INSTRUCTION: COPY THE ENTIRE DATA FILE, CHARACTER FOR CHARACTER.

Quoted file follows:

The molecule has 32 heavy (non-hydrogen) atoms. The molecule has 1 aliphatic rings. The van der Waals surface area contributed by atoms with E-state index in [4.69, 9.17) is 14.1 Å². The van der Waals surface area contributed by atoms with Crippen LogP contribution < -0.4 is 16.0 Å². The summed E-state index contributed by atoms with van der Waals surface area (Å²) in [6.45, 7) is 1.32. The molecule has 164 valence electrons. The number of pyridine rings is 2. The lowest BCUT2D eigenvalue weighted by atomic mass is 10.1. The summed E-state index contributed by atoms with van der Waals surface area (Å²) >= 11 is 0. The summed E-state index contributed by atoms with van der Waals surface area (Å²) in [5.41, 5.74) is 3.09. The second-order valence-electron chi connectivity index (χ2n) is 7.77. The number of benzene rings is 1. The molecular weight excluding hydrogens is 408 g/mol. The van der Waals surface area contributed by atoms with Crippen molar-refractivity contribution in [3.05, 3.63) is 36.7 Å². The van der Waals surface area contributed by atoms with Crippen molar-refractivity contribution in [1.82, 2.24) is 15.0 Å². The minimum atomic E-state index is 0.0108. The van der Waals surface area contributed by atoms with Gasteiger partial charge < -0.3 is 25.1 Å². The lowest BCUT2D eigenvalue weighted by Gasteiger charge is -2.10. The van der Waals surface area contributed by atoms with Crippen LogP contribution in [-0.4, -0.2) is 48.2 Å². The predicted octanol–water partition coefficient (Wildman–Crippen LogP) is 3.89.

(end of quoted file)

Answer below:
The molecule has 32 heavy (non-hydrogen) atoms. The molecule has 1 aliphatic rings. The van der Waals surface area contributed by atoms with E-state index in [4.69, 9.17) is 14.1 Å². The van der Waals surface area contributed by atoms with Crippen LogP contribution < -0.4 is 16.0 Å². The summed E-state index contributed by atoms with van der Waals surface area (Å²) in [6.45, 7) is 1.32. The molecule has 164 valence electrons. The number of pyridine rings is 2. The lowest BCUT2D eigenvalue weighted by atomic mass is 10.1. The summed E-state index contributed by atoms with van der Waals surface area (Å²) >= 11 is 0. The summed E-state index contributed by atoms with van der Waals surface area (Å²) in [5.41, 5.74) is 3.09. The second-order valence-electron chi connectivity index (χ2n) is 7.77. The number of benzene rings is 1. The molecular weight excluding hydrogens is 408 g/mol. The van der Waals surface area contributed by atoms with Crippen molar-refractivity contribution in [3.05, 3.63) is 36.7 Å². The van der Waals surface area contributed by atoms with Crippen molar-refractivity contribution in [1.82, 2.24) is 15.0 Å². The minimum atomic E-state index is 0.0108. The van der Waals surface area contributed by atoms with Gasteiger partial charge < -0.3 is 25.1 Å². The lowest BCUT2D eigenvalue weighted by Gasteiger charge is -2.10. The van der Waals surface area contributed by atoms with Crippen LogP contribution in [-0.4, -0.2) is 48.2 Å². The predicted octanol–water partition coefficient (Wildman–Crippen LogP) is 3.89.